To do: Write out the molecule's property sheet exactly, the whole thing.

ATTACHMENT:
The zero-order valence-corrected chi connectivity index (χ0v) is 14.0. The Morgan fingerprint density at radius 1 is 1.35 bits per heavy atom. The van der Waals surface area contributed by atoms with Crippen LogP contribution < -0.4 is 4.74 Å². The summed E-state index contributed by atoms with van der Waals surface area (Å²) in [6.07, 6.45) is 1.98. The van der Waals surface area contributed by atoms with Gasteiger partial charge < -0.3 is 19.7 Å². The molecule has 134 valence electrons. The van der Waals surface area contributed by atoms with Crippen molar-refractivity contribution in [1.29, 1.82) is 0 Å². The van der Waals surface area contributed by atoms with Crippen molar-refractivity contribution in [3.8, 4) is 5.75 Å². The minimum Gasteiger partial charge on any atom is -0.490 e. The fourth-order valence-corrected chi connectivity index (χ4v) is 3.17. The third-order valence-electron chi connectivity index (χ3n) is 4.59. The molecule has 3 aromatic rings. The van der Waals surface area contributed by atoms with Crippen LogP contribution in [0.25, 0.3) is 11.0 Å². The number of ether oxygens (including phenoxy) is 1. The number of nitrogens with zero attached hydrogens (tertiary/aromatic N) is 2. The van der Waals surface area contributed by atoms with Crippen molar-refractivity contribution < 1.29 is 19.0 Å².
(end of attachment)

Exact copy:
The zero-order valence-corrected chi connectivity index (χ0v) is 14.0. The Morgan fingerprint density at radius 1 is 1.35 bits per heavy atom. The van der Waals surface area contributed by atoms with Crippen LogP contribution < -0.4 is 4.74 Å². The summed E-state index contributed by atoms with van der Waals surface area (Å²) in [6.07, 6.45) is 1.98. The van der Waals surface area contributed by atoms with Gasteiger partial charge < -0.3 is 19.7 Å². The molecule has 134 valence electrons. The van der Waals surface area contributed by atoms with Crippen molar-refractivity contribution in [1.29, 1.82) is 0 Å². The van der Waals surface area contributed by atoms with Crippen molar-refractivity contribution in [3.8, 4) is 5.75 Å². The minimum Gasteiger partial charge on any atom is -0.490 e. The fourth-order valence-corrected chi connectivity index (χ4v) is 3.17. The third-order valence-electron chi connectivity index (χ3n) is 4.59. The molecule has 3 aromatic rings. The van der Waals surface area contributed by atoms with Crippen LogP contribution in [0.25, 0.3) is 11.0 Å². The number of ether oxygens (including phenoxy) is 1. The number of nitrogens with zero attached hydrogens (tertiary/aromatic N) is 2. The van der Waals surface area contributed by atoms with Crippen molar-refractivity contribution < 1.29 is 19.0 Å².